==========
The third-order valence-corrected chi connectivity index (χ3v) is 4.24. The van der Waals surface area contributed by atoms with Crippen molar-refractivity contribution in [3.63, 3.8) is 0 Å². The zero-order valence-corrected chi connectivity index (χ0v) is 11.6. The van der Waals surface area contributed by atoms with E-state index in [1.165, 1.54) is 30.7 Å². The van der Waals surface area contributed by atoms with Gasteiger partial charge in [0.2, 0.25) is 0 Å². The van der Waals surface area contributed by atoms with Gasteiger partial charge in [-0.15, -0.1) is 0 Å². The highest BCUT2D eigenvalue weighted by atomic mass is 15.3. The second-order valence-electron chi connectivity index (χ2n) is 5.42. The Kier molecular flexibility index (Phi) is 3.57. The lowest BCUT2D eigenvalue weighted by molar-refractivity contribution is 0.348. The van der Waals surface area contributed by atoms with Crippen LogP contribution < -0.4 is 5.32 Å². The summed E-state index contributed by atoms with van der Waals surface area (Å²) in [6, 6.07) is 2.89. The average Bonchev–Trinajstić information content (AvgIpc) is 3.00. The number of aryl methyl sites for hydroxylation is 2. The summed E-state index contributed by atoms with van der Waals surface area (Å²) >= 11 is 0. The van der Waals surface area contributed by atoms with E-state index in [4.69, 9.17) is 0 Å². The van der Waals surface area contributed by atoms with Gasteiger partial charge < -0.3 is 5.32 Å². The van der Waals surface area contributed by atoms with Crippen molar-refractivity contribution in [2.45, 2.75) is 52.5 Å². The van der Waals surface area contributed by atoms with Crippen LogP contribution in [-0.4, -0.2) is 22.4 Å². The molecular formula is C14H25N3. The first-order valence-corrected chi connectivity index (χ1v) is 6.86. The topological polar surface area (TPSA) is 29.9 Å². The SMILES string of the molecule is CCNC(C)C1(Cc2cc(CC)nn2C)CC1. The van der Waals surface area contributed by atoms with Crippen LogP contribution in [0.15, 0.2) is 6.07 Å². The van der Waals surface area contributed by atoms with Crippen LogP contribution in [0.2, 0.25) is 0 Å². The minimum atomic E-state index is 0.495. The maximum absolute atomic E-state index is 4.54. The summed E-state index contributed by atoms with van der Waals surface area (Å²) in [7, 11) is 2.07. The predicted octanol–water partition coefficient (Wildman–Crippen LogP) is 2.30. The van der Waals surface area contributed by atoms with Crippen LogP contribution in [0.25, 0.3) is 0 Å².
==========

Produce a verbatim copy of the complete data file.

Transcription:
The third-order valence-corrected chi connectivity index (χ3v) is 4.24. The van der Waals surface area contributed by atoms with Crippen molar-refractivity contribution in [3.63, 3.8) is 0 Å². The zero-order valence-corrected chi connectivity index (χ0v) is 11.6. The van der Waals surface area contributed by atoms with E-state index in [1.165, 1.54) is 30.7 Å². The van der Waals surface area contributed by atoms with Gasteiger partial charge in [0.2, 0.25) is 0 Å². The van der Waals surface area contributed by atoms with Gasteiger partial charge in [-0.15, -0.1) is 0 Å². The highest BCUT2D eigenvalue weighted by atomic mass is 15.3. The second-order valence-electron chi connectivity index (χ2n) is 5.42. The Kier molecular flexibility index (Phi) is 3.57. The lowest BCUT2D eigenvalue weighted by molar-refractivity contribution is 0.348. The van der Waals surface area contributed by atoms with Crippen LogP contribution < -0.4 is 5.32 Å². The summed E-state index contributed by atoms with van der Waals surface area (Å²) in [6, 6.07) is 2.89. The average Bonchev–Trinajstić information content (AvgIpc) is 3.00. The number of aryl methyl sites for hydroxylation is 2. The summed E-state index contributed by atoms with van der Waals surface area (Å²) >= 11 is 0. The van der Waals surface area contributed by atoms with E-state index in [4.69, 9.17) is 0 Å². The van der Waals surface area contributed by atoms with Gasteiger partial charge < -0.3 is 5.32 Å². The van der Waals surface area contributed by atoms with Crippen molar-refractivity contribution in [2.45, 2.75) is 52.5 Å². The van der Waals surface area contributed by atoms with Crippen LogP contribution in [-0.4, -0.2) is 22.4 Å². The molecular formula is C14H25N3. The first-order valence-corrected chi connectivity index (χ1v) is 6.86. The topological polar surface area (TPSA) is 29.9 Å². The SMILES string of the molecule is CCNC(C)C1(Cc2cc(CC)nn2C)CC1. The van der Waals surface area contributed by atoms with Crippen LogP contribution in [0.15, 0.2) is 6.07 Å². The van der Waals surface area contributed by atoms with Crippen LogP contribution in [0.2, 0.25) is 0 Å². The minimum atomic E-state index is 0.495. The maximum absolute atomic E-state index is 4.54. The summed E-state index contributed by atoms with van der Waals surface area (Å²) in [7, 11) is 2.07. The predicted octanol–water partition coefficient (Wildman–Crippen LogP) is 2.30. The van der Waals surface area contributed by atoms with Crippen LogP contribution in [0.25, 0.3) is 0 Å².